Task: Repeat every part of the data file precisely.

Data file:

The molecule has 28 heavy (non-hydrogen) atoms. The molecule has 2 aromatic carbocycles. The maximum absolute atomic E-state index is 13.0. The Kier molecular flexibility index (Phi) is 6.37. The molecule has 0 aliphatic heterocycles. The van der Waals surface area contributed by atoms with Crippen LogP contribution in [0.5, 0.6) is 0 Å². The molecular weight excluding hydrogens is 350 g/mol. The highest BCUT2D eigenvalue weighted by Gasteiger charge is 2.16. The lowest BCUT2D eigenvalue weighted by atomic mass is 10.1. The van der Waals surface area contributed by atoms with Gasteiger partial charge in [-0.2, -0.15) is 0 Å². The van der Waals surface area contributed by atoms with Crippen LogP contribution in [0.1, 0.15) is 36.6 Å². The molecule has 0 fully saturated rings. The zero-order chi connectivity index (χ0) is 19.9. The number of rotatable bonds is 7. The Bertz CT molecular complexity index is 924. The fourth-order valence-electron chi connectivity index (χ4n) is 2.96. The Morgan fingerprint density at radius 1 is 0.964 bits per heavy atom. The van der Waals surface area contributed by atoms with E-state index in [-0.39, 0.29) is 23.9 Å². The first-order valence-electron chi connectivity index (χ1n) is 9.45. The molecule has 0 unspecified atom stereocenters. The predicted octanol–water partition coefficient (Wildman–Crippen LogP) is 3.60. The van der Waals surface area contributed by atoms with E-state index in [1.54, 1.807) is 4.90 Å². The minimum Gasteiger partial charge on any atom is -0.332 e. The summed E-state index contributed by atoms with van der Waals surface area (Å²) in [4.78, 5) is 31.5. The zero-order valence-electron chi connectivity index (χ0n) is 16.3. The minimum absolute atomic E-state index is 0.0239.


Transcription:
The molecule has 28 heavy (non-hydrogen) atoms. The molecule has 2 aromatic carbocycles. The maximum absolute atomic E-state index is 13.0. The Kier molecular flexibility index (Phi) is 6.37. The molecule has 0 aliphatic heterocycles. The van der Waals surface area contributed by atoms with Crippen LogP contribution in [0.5, 0.6) is 0 Å². The molecular weight excluding hydrogens is 350 g/mol. The highest BCUT2D eigenvalue weighted by Gasteiger charge is 2.16. The lowest BCUT2D eigenvalue weighted by atomic mass is 10.1. The van der Waals surface area contributed by atoms with Gasteiger partial charge in [-0.2, -0.15) is 0 Å². The van der Waals surface area contributed by atoms with Crippen LogP contribution in [0.1, 0.15) is 36.6 Å². The molecule has 0 fully saturated rings. The zero-order chi connectivity index (χ0) is 19.9. The number of rotatable bonds is 7. The Bertz CT molecular complexity index is 924. The fourth-order valence-electron chi connectivity index (χ4n) is 2.96. The Morgan fingerprint density at radius 1 is 0.964 bits per heavy atom. The van der Waals surface area contributed by atoms with E-state index in [-0.39, 0.29) is 23.9 Å². The first-order valence-electron chi connectivity index (χ1n) is 9.45. The molecule has 0 unspecified atom stereocenters. The predicted octanol–water partition coefficient (Wildman–Crippen LogP) is 3.60. The van der Waals surface area contributed by atoms with E-state index in [1.54, 1.807) is 4.90 Å². The minimum Gasteiger partial charge on any atom is -0.332 e. The summed E-state index contributed by atoms with van der Waals surface area (Å²) in [4.78, 5) is 31.5. The zero-order valence-electron chi connectivity index (χ0n) is 16.3. The minimum absolute atomic E-state index is 0.0239.